Heated Rhetoric is not Coming from the Fringe

January 12th, 2011 at 1:13 am | 4 Comments |

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Andrew Sullivan writes:

I was looking at our finalists in last year’s Malkin Award category. The Dish collects examples of extreme rhetoric on both sides, and the simple fact of the matter is that there’s far more on the right than left. More interesting is the theme on the right. Here are some finalists:

“If the [North Koreans] start anything, I say nuke ‘em. And not with just a few bombs,” – Glenn Reynolds.

“I’m not filling out this [census] form. I dare them to try and come throw me in jail. I dare them to. Pull out my wife’s shotgun and see how that little ACS twerp likes being scared at the door,” – CNN’s Erick Erickson.

“My grandmother was not a highly educated woman, but she told me as a small child to quit feeding stray animals. You know why? Because they breed,” – South Carolina Lt. Gov. Andre Bauer, on people who receive government aid.

“[NPR executives] are, of course, Nazis. They have a kind of Nazi attitude. They are the left wing of Nazism,” – Roger Ailes.

Note that these are not fringe characters. Reynolds has a hugely popular blog, Erickson is cited constantly as a key GOP activist, Bauer is a lieutenant governor of a state and Roger Ailes all but runs the Republican party and its media mouthpiece, Fox News. All of them dehumanize their opponents – animals or Nazis – and the undercurrent of the threat of violence is always there.

To point this out is not partisan. I am not horrified by the rhetoric and love of violence on the far right because I have some attachment to the Democrats. I am horrified because it is horrifying, because for years now, this kind of thing has become commonplace at the very top of the conservative political apparatus, and because the invocation of violence in a political context is inherently corrosive of democratic values. When you add to this a party committed to the use of military force as almost a first option, and to torture as a legal method of interrogation, it is irresponsible not to worry about where this is headed.

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4 Comments so far ↓

  • tommybones

    The violent and incendiary rhetoric from the left is extremely rare, while on the right it is firmly in the mainstream. The “fringe” on the right has taken control of the party. The right IS the fringe. That’s what you get when you spend several years inciting lunatics with hate-filled lies.

    The GOP courted these lunatics, and now the Frankenstein monster they created is ham-fisting it across the countryside. They’ve let the monster loose, and they no longer have a hold of the chains.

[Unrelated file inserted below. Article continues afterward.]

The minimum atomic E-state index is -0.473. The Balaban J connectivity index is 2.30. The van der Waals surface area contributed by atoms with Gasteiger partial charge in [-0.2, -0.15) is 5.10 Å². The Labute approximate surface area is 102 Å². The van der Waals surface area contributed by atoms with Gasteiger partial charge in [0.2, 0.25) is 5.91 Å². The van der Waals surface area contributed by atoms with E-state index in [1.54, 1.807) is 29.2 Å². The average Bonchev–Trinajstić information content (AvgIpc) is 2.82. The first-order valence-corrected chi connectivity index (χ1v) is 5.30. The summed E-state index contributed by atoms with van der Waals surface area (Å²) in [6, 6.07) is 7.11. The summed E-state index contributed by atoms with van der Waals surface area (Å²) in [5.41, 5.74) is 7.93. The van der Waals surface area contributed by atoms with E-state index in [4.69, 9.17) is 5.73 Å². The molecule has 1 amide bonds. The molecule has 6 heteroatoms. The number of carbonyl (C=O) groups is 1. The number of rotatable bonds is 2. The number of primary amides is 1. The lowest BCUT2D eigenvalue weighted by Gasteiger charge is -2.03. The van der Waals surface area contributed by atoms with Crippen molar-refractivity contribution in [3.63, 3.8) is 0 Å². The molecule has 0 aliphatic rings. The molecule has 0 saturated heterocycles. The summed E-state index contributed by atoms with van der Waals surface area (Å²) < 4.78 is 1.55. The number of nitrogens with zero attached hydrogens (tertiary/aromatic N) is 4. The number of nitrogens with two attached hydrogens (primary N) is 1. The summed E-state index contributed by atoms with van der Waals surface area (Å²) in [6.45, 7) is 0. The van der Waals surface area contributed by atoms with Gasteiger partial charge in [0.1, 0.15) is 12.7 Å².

• ggore

    The post is basically correct, some of the heated rhetoric is coming from the mainstream Republicans, and it is because they LOST the election in 2008 but refuse to accept that fact. The people at rallies carrying signs “We want our country back!” obviously did not vote for Obama, but the majority of people in the country DID; yet unlike in the past, they simply cannot or will not accept that fact and get on with their lives until the next election when they hopefully can vote for a winning candidate.

    The “birther” phenomenon is associated with this thinking, allowing these people an “out” for their feelings based on the fact Obama is black or whatever, and therefore, non-legitimate. It is sad, really, but is being fueled by Glenn Beck, Rush Limbaugh, Sarah Palin, Sean Hannity, et al, which is the really scary part. Their support for this viewpoint is a new development, coming from a 24/7/365 “news” source that is telling these people who voted for the losing side that they are being victimized by the winner of the election. The scariest part? It is working!

  • Chris Balsz

    Andrew Sullivan is not a US citizen. If he doesn’t like this country’s politics he can go home. I don’t vote in British elections and I only comment on their politics as a warning to what could happen here. I don’t go over there and lecture them about failing “democratic values”. It would “corrode democratic values” to silence US voters because their attitudes don’t meet some international standard.

    Speaking of commonplace themes, Andrew Sullivan is so caught up by the idea that the right-wing promotes violence in American politics, that he doesn’t realize that NONE OF HIS EXAMPLES INVOLVE VIOLENCE IN AMERICAN POLITICS. None of them imply a threat to political opponents or suggest the US government has got to go.

  • ejreed

    In mostly their own words…
    Tucson Shooting Puts Spotlight on Tea Party Rhetoric
    Former Alaska governor Sarah Palin listed Gabrielle Giffords’s Arizona congressional seat among top “targets” in the 2010 midterm elections. The weekend’s shooting has raised concerns over US gun laws and the heated nature of political rhetoric. http://www.newslook.com/videos/281220-tucson-shooting-puts-spotlight-on-tea-party-rhetoric?autoplay=true